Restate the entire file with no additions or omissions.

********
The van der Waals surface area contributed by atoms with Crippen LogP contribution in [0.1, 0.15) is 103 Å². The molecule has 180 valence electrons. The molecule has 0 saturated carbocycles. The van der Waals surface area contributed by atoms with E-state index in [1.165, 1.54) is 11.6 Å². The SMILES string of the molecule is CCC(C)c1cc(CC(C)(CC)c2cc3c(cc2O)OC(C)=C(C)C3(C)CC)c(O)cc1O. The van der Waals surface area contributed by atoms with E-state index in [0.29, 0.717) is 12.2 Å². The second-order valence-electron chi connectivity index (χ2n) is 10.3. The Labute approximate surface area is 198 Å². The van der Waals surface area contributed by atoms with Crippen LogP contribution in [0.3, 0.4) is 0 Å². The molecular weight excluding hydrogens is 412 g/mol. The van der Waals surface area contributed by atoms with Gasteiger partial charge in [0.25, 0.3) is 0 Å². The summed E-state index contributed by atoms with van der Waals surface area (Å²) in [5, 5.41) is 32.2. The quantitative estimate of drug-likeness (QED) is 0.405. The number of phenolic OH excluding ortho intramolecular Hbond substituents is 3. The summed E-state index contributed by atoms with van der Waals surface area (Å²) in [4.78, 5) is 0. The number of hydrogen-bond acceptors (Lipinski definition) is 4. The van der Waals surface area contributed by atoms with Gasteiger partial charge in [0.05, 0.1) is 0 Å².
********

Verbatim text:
The van der Waals surface area contributed by atoms with Crippen LogP contribution in [0.1, 0.15) is 103 Å². The molecule has 180 valence electrons. The molecule has 0 saturated carbocycles. The van der Waals surface area contributed by atoms with E-state index in [1.165, 1.54) is 11.6 Å². The SMILES string of the molecule is CCC(C)c1cc(CC(C)(CC)c2cc3c(cc2O)OC(C)=C(C)C3(C)CC)c(O)cc1O. The van der Waals surface area contributed by atoms with E-state index in [0.29, 0.717) is 12.2 Å². The second-order valence-electron chi connectivity index (χ2n) is 10.3. The Labute approximate surface area is 198 Å². The van der Waals surface area contributed by atoms with Crippen LogP contribution in [0.3, 0.4) is 0 Å². The molecular weight excluding hydrogens is 412 g/mol. The van der Waals surface area contributed by atoms with Gasteiger partial charge in [0.25, 0.3) is 0 Å². The summed E-state index contributed by atoms with van der Waals surface area (Å²) in [5, 5.41) is 32.2. The quantitative estimate of drug-likeness (QED) is 0.405. The number of phenolic OH excluding ortho intramolecular Hbond substituents is 3. The summed E-state index contributed by atoms with van der Waals surface area (Å²) in [4.78, 5) is 0. The number of hydrogen-bond acceptors (Lipinski definition) is 4. The van der Waals surface area contributed by atoms with Gasteiger partial charge in [0.05, 0.1) is 0 Å².